(Reuters) - Capri Holdings Ltd missed quarterly revenue estimates and cut its full-year sales forecast on Wednesday, as the high-end fashion house struggled with slowing demand for its Michael Kors brand at department stores and at its own retail outlets.
Michael Kors, which accounts for the bulk of the company’s sales, still depends heavily on selling through department stores, where sales are struggling as more shoppers choose to buy online.
The brand is also rolling back discounts and inventories at its own stores as it looks to drive more full-price sales.
While the move to sell more at full price drove a better-than-expected quarterly profit, it took a toll on Kors’ store traffic, with same-store sales falling in the low single digits in the reported quarter.
Demand for high-end handbags, Kors’ signature product, has also slowed in the United States in recent months as more shoppers choose to spend their money on retro fanny packs and fashion backpacks, according to analysts at research firm Jane Hali & Associates.
Michael Kors revenue decreased 4.8% to $981 million and sales at Jimmy Choo, Capri’s stiletto brand which is also foraying into handbags, fell 8.7% to $158 million in the reported quarter.
However, Italian luxury fashion brand Versace, which Capri bought last year for about $2 billion to help it tap into Europe’s affluent shoppers, was a bright spot for the company with revenue of $207 million beating 4 analysts’ average estimate of $202.37 million.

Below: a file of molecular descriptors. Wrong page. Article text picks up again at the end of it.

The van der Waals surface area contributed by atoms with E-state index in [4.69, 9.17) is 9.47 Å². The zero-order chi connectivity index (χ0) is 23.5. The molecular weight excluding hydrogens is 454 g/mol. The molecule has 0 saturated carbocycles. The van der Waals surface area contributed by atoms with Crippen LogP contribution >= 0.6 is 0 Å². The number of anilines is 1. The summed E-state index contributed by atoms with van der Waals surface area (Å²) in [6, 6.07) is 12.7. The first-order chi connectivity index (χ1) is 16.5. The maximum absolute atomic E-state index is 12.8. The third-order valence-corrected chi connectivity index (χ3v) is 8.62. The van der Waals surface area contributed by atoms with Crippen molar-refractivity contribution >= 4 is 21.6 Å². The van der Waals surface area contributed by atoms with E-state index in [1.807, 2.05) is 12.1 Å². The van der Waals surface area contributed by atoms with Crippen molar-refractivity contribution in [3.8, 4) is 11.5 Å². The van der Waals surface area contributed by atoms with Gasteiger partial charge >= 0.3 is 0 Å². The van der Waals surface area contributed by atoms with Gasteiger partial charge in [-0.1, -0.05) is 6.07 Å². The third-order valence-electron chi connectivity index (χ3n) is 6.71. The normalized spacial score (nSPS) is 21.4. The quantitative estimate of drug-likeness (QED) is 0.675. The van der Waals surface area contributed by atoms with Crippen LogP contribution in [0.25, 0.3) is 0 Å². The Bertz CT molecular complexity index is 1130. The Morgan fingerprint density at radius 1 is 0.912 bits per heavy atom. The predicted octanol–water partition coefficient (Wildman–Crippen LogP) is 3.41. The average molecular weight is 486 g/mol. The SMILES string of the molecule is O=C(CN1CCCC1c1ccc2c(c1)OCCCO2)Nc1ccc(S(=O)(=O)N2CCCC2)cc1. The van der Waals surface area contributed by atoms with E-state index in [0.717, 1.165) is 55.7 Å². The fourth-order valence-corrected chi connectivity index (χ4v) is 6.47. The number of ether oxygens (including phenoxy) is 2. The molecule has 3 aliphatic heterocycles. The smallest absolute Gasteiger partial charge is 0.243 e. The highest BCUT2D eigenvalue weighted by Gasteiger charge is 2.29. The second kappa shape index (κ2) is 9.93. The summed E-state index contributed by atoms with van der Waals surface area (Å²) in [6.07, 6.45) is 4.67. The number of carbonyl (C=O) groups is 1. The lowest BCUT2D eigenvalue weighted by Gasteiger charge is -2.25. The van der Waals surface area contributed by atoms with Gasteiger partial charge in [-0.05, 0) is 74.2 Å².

Net income attributable to the company fell to $45 million from $186 million, due to a $97 million impairment charge.
Excluding items, the company earned 95 cents per share, beating analysts expectation of 90 cents.
Total revenue rose nearly 12% to $1.35 billion, missing analysts’ average estimate of $1.37 billion, according to IBES data from Refinitiv.
For the full year, Capri expects revenue of $5.8 billion, down from its earlier forecast of $6 billion.
The company, however, backed its full-year earnings forecast of $4.95 per share, which now includes the impact of the recently announced U.S. tariffs on products produced in China.
The unchanged earnings guidance may provide some short-term relief in Capri’s stock, Bernstein analyst Jamie Merriman said, adding that there are still underlying issues in the continued deterioration at Michael Kors.
Capri’s shares, which have fallen nearly 17% this year, rose 4.5% in light premarket trading.
Reporting by Uday Sampath in Bengaluru; Editing by Anil D’Silva and Shailesh Kuber
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